‘Yes. We demon’s fall into three classes: Lucifer class they look after the wars and famine, you know, the heavy stuff. Then there is the Beelzebub class, they look after the real nasty people, the murderers, rapists, politicians etc.’
‘Which class are you, then?’ I asked.
‘I’m Mammon class, I look after the greedy buggers like you, the conmen, grifters, gamblers, prostitutes et al.’
‘I was a good conman’ I told him proudly. ‘I never robbed the weak or destitute like some. I stuck to the greedy sods with more brass than brains.’
The grin on his ugly face was huge, making his head look like a busted watermelon. ‘Oh, give it a rest, Alan, you’ll be telling my you were Robin bleeding Hood next.’
I grimaced ‘No, I had class, that’s all. I mean, why rob a poor mug when you can rob a rich one? I did well, and never did a day in jail.’
‘That’s because you always listened to me, Alan. Every time I whispered in your ear you did as I suggested. I was so proud of you.’
‘It was you?’
‘Yup, I gave you the idea of selling that swamp in Brazil as prime building land to those idiots who thought they were robbing you.’
‘Wow, I made a million and a half from that, even though I had to live in Spain for a while.’
‘The thing is, now you’re dead, you can join me and have fun spreading the buggeration factor for a whole year before we have to move on.’
‘Yes, take that little shit who just killed you, we could introduce him to an undercover copper he believes is a fence.’
‘Won’t his demon warn him?’
‘Yes, but he won’t listen. And your ex-wife who buggered off with your best mate and a pile of your money, we could dream up some cool stuff for them.’
So, I became an apprentice demon. For the next year, we visited buggeration upon my enemies. Bad investments, STD’s and income tax inspectors were standard reprisals. My ex got special treatment. A dead cat under her floorboards. The stink left her on the brink of despair. Every time she thought she’d located the smell we moved the corpse. Exasperated, they moved to a new house at huge expense, then we sent then a plague of rats. Banjax got a female demon to phone, asking for her partner in a slinky voice. That drove her into a fury that was usually reserved for me. She went at her new man until the poor bugger could take no more. He packed his bags one night and cleared off, forcing her to sell the house and work for a living for the first time in her life. Boy, was I having fun!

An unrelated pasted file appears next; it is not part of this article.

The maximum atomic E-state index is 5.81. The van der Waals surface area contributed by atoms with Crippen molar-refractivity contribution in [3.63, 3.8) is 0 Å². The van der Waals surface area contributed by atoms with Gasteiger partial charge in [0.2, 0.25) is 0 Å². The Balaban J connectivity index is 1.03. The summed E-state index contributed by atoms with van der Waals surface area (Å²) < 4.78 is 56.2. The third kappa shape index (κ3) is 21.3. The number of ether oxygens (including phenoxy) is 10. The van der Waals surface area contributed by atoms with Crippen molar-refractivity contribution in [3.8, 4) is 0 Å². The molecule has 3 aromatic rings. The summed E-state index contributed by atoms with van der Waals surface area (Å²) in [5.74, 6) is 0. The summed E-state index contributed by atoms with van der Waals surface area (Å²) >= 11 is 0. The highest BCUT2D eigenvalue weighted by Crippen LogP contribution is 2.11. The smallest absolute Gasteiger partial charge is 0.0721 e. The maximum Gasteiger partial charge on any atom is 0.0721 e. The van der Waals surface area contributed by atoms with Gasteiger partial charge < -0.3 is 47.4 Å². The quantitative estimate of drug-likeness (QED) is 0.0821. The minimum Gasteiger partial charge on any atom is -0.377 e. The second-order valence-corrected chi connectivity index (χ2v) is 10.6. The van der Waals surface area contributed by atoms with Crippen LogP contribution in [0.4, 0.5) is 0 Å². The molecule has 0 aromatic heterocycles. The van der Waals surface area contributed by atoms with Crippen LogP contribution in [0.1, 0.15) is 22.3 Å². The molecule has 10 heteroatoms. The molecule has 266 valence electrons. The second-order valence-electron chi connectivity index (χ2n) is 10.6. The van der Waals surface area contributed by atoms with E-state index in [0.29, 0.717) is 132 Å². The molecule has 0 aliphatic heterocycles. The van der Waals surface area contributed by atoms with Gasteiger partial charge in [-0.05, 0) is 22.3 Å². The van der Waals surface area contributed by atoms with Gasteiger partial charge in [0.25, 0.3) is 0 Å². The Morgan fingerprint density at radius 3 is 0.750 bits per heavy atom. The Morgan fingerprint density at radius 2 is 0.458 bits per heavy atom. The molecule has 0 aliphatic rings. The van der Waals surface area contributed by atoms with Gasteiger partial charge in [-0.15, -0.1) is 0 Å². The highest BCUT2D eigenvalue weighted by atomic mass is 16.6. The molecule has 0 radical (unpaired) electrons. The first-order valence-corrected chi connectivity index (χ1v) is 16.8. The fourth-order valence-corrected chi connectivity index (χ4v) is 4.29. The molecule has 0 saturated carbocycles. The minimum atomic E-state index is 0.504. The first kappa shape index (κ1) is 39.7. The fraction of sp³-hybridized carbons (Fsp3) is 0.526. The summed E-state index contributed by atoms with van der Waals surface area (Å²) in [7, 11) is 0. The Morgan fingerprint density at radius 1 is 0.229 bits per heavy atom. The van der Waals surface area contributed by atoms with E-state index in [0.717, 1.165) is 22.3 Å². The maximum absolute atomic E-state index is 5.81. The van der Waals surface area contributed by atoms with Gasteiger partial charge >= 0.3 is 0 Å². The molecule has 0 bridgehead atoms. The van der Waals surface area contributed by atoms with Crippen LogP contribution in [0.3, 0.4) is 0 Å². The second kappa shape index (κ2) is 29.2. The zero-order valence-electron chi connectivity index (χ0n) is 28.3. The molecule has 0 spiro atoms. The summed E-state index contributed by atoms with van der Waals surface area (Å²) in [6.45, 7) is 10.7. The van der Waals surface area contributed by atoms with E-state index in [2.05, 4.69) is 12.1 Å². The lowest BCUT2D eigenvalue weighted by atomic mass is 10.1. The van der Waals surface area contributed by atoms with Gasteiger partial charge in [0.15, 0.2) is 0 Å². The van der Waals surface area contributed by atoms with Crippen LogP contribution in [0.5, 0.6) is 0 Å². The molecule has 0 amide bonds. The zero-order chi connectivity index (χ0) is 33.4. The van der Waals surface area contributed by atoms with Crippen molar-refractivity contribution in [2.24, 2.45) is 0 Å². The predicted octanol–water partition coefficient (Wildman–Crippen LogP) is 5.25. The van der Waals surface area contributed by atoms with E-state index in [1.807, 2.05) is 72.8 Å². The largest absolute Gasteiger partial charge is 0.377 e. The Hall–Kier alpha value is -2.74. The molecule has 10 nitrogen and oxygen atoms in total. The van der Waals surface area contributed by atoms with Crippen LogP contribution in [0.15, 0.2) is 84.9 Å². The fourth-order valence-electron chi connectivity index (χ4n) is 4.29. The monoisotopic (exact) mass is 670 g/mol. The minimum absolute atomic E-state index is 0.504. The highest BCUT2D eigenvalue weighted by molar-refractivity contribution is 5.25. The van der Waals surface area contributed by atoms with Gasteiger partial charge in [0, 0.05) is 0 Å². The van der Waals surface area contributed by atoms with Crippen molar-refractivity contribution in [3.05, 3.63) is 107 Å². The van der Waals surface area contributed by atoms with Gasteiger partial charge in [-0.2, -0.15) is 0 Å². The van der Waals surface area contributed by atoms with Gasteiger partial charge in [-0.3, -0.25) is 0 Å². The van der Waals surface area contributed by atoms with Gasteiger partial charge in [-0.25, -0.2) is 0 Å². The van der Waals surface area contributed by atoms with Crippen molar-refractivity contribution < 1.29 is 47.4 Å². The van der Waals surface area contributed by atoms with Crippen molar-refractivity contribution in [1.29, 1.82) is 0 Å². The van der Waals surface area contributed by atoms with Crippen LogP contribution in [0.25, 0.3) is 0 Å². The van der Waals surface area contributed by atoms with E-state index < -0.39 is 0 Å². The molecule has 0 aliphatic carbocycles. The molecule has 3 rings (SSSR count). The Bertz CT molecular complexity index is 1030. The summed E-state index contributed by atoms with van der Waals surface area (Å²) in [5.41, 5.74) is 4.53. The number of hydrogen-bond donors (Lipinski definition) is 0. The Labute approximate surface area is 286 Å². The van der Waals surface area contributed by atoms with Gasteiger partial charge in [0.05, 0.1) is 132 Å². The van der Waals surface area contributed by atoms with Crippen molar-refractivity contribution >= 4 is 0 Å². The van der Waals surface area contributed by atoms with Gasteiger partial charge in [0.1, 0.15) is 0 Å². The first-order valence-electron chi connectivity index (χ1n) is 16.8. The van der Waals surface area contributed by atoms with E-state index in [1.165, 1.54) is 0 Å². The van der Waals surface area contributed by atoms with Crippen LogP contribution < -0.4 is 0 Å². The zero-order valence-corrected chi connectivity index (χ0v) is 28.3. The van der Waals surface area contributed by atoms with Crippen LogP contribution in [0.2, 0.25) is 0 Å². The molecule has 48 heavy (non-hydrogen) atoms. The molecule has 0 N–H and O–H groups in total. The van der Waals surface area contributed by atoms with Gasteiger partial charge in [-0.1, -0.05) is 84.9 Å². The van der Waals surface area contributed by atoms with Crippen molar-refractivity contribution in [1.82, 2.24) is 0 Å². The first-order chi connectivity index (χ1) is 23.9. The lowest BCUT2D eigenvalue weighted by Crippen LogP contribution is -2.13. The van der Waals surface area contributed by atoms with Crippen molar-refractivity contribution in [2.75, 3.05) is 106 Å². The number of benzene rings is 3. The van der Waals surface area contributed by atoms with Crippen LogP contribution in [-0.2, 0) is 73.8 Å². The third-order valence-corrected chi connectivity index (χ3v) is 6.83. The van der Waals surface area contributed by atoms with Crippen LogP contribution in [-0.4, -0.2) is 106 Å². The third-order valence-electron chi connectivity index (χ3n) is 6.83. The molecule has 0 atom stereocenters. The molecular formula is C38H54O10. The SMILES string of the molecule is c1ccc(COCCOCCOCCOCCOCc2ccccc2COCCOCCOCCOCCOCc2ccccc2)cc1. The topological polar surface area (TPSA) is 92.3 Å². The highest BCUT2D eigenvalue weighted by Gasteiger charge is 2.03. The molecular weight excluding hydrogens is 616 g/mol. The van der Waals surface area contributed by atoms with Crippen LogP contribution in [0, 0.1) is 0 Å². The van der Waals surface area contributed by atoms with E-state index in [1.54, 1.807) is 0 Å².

Banjax and I spread buggeration far and wide, mischief and mayhem were our watchwords.
I was dreaming up fresh skulduggery one day when the light suddenly faded to nothing and I heard Banjax wailing.
It started to get light again and I could hear voices. Then I saw a pale blob which slowly turned into a white-coated man peering down at me. He turned to someone behind him ‘I think he’s wakening’ he said. ‘Miracles do happen.’
I was bemused ‘Where’s Banjax?’ I asked.
The man ignored me and continued speaking to the person behind him ‘He’ll be very confused for a while, just ignore what he says, these cases take time.’
My head felt like an anvil with an enthusiastic blacksmith working on it. My blood start to boil. ‘Confused my arse,’ I croaked ‘where’s my guardian demon?’
The man bent and shone a torch into my eyes then turned and started talking medico-babble to the person behind him.
For three days I came and went and then one bright morning they took several wires and tubes from me and sat me up. I was alive.
Eileen Murphy, a lovely Irish nurse, oversaw my recovery. She explained that I’d had a fractured skull and a severe bleed on the brain, that I’d been in a coma for a year. ‘You died three times on the operating table she said, ‘but somehow they brought you back again.’
I closed my eyes as despair shuddered through me. I didn’t want to be brought back again; I was having too much fun with Banjax.
‘So, I’ll live then?’
‘Yes. They had to work like demons on you, Alan, and personally, I thought you were totally banjaxed, but you’ll be OK.’
When she said this, I knew my guardian demon was still with me, putting words into her mouth.
‘Banjaxed indeed’ I said feeling happy once again.